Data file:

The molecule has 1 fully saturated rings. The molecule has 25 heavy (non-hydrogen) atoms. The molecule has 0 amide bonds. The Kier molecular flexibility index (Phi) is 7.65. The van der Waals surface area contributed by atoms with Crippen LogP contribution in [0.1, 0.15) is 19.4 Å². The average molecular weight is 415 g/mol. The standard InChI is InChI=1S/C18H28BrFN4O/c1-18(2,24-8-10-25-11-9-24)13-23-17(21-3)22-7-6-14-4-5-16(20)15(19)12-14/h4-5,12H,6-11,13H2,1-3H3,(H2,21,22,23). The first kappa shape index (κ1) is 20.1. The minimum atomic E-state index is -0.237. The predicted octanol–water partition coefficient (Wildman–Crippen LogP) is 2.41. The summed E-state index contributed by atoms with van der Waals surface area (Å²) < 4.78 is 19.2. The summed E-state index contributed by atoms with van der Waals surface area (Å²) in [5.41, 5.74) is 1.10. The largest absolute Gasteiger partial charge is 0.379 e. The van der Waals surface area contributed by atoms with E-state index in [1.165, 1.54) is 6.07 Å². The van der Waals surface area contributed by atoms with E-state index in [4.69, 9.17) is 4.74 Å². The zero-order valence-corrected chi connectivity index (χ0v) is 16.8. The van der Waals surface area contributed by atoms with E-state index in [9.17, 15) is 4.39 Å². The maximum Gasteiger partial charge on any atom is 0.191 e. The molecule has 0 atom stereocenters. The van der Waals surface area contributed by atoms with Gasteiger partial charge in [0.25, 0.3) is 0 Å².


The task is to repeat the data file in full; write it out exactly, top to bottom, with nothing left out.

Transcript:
The molecule has 1 fully saturated rings. The molecule has 25 heavy (non-hydrogen) atoms. The molecule has 0 amide bonds. The Kier molecular flexibility index (Phi) is 7.65. The van der Waals surface area contributed by atoms with Crippen LogP contribution in [0.1, 0.15) is 19.4 Å². The average molecular weight is 415 g/mol. The standard InChI is InChI=1S/C18H28BrFN4O/c1-18(2,24-8-10-25-11-9-24)13-23-17(21-3)22-7-6-14-4-5-16(20)15(19)12-14/h4-5,12H,6-11,13H2,1-3H3,(H2,21,22,23). The first kappa shape index (κ1) is 20.1. The minimum atomic E-state index is -0.237. The predicted octanol–water partition coefficient (Wildman–Crippen LogP) is 2.41. The summed E-state index contributed by atoms with van der Waals surface area (Å²) < 4.78 is 19.2. The summed E-state index contributed by atoms with van der Waals surface area (Å²) in [5.41, 5.74) is 1.10. The largest absolute Gasteiger partial charge is 0.379 e. The van der Waals surface area contributed by atoms with E-state index in [1.165, 1.54) is 6.07 Å². The van der Waals surface area contributed by atoms with E-state index in [4.69, 9.17) is 4.74 Å². The zero-order valence-corrected chi connectivity index (χ0v) is 16.8. The van der Waals surface area contributed by atoms with E-state index in [9.17, 15) is 4.39 Å². The maximum Gasteiger partial charge on any atom is 0.191 e. The molecule has 0 atom stereocenters. The van der Waals surface area contributed by atoms with Gasteiger partial charge in [0.25, 0.3) is 0 Å².